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Government delivers on climate and fairness

UnitingCare Australia National Director Lin Hatfield Dodds. Photo by Mardi Lumsden
UnitingCare Australia welcomes the Federal Government’s clean energy legislation which will be tabled in the Parliament today, and encourages all politicians of goodwill to support the Bills.

National Director Lin Hatfield Dodds said the legislation will help shift Australia to a low carbon future, while helping low income Australia adjust to the change.

“We support this action to reduce carbon pollution. Not only does it promise a brighter future for the planet, it will help disadvantaged and vulnerable Australians who are already suffering the effects of climate change who will carry more of the share of the costs of climate change into the future,” Ms Hatfield Dodds said. “Low-income Australians spend a greater percentage of their income on energy costs.

“The lowest income households spend up to 12 per cent of their income on energy, whilst high income households spend less than 3 per cent.

“The lowest income households can’t afford to retrofit and buy new technology to cut their energy use. Higher income households can invest in new technology and some are already benefitting financially from this investment, through feed-in tariffs and lowered costs of living.

“This legislation will permanently increase allowances, pensions and family benefits to more than cover the average cost of living impact.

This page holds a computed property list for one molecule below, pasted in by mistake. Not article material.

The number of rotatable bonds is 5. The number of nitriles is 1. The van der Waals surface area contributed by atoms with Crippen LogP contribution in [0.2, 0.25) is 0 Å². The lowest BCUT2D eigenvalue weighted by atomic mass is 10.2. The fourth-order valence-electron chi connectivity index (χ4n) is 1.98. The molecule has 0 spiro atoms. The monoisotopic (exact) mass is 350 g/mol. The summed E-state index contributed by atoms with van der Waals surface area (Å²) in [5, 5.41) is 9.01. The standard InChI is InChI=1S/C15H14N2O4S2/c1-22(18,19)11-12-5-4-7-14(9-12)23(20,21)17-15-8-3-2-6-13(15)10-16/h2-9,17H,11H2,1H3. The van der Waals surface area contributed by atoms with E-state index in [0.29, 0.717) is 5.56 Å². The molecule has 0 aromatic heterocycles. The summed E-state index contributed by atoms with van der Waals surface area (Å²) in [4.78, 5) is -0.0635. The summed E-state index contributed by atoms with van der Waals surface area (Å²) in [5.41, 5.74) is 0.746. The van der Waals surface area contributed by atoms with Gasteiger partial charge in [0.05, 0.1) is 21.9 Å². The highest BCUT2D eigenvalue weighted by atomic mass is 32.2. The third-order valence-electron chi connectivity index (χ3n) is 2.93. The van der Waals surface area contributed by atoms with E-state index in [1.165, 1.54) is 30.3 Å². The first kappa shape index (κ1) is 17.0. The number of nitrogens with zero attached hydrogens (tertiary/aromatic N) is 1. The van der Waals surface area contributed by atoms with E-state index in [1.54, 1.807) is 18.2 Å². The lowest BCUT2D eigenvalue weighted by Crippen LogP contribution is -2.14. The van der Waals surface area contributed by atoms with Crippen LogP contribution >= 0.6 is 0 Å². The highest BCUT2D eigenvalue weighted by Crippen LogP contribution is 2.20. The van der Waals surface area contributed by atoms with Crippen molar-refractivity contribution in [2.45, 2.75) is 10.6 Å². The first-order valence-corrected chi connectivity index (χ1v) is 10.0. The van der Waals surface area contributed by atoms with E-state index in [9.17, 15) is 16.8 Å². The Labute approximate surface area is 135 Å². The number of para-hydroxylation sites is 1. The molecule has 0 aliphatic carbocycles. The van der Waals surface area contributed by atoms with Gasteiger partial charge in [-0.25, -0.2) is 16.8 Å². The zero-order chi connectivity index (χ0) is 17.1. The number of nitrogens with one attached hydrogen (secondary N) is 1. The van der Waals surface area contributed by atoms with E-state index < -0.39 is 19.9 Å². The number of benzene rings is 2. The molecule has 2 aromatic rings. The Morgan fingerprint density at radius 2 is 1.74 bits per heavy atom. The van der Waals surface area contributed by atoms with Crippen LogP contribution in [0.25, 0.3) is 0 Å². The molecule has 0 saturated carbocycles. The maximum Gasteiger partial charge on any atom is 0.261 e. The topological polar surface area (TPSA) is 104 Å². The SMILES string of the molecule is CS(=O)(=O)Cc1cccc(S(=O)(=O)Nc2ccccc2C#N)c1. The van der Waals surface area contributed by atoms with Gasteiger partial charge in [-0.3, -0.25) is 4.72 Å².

“Initial upfront payments, followed by fortnightly payments, will greatly assist households on tight budgets to better manage cost of living increases.

“Payments to most households will be provided as an upfront lump sum before the carbon price takes effect. Fortnightly payments will begin in March 2013 for pensions and most allowances, July 2013 for family payments and January 2014 for student on Youth Allowance. These payments will increase with indexation.

“And we are pleased to see the government has recognised that essential social services, especially those that provide residential care to older people, people living with disabilities and children in out of home care, are exposed to significant cost increases as a result of a price on carbon. We are working with the government to ensure these cost impacts are properly quantified and recognised in funding arrangements”, Ms Hatfield Dodds said.

The UnitingCare network provides social services to over 2 million people each year in 1,300 sites in remote, rural and metropolitan Australia. UnitingCare has 35,000 staff and 24,000 volunteers.

Photo : UnitingCare Australia National Director Lin Hatfield Dodds. Photo by Mardi Lumsden